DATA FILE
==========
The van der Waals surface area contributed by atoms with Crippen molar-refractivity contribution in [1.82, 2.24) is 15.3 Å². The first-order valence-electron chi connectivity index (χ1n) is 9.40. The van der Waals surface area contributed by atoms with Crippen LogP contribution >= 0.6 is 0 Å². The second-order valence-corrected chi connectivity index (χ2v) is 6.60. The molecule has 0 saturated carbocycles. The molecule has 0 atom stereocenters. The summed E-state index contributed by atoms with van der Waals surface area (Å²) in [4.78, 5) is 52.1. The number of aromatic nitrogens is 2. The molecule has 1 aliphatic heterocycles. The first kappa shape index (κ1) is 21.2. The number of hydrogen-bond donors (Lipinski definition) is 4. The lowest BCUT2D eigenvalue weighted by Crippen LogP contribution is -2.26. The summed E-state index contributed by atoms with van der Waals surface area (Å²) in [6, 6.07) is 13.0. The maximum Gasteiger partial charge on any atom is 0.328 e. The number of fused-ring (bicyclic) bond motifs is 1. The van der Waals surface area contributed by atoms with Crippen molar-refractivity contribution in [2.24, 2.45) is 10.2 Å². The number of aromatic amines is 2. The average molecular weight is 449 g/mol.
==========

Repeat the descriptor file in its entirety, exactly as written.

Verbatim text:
The van der Waals surface area contributed by atoms with Crippen molar-refractivity contribution in [1.82, 2.24) is 15.3 Å². The first-order valence-electron chi connectivity index (χ1n) is 9.40. The van der Waals surface area contributed by atoms with Crippen LogP contribution >= 0.6 is 0 Å². The second-order valence-corrected chi connectivity index (χ2v) is 6.60. The molecule has 0 saturated carbocycles. The molecule has 0 atom stereocenters. The summed E-state index contributed by atoms with van der Waals surface area (Å²) in [4.78, 5) is 52.1. The number of aromatic nitrogens is 2. The molecule has 1 aliphatic heterocycles. The first kappa shape index (κ1) is 21.2. The number of hydrogen-bond donors (Lipinski definition) is 4. The lowest BCUT2D eigenvalue weighted by Crippen LogP contribution is -2.26. The summed E-state index contributed by atoms with van der Waals surface area (Å²) in [6, 6.07) is 13.0. The maximum Gasteiger partial charge on any atom is 0.328 e. The number of fused-ring (bicyclic) bond motifs is 1. The van der Waals surface area contributed by atoms with Crippen molar-refractivity contribution in [2.24, 2.45) is 10.2 Å². The number of aromatic amines is 2. The average molecular weight is 449 g/mol.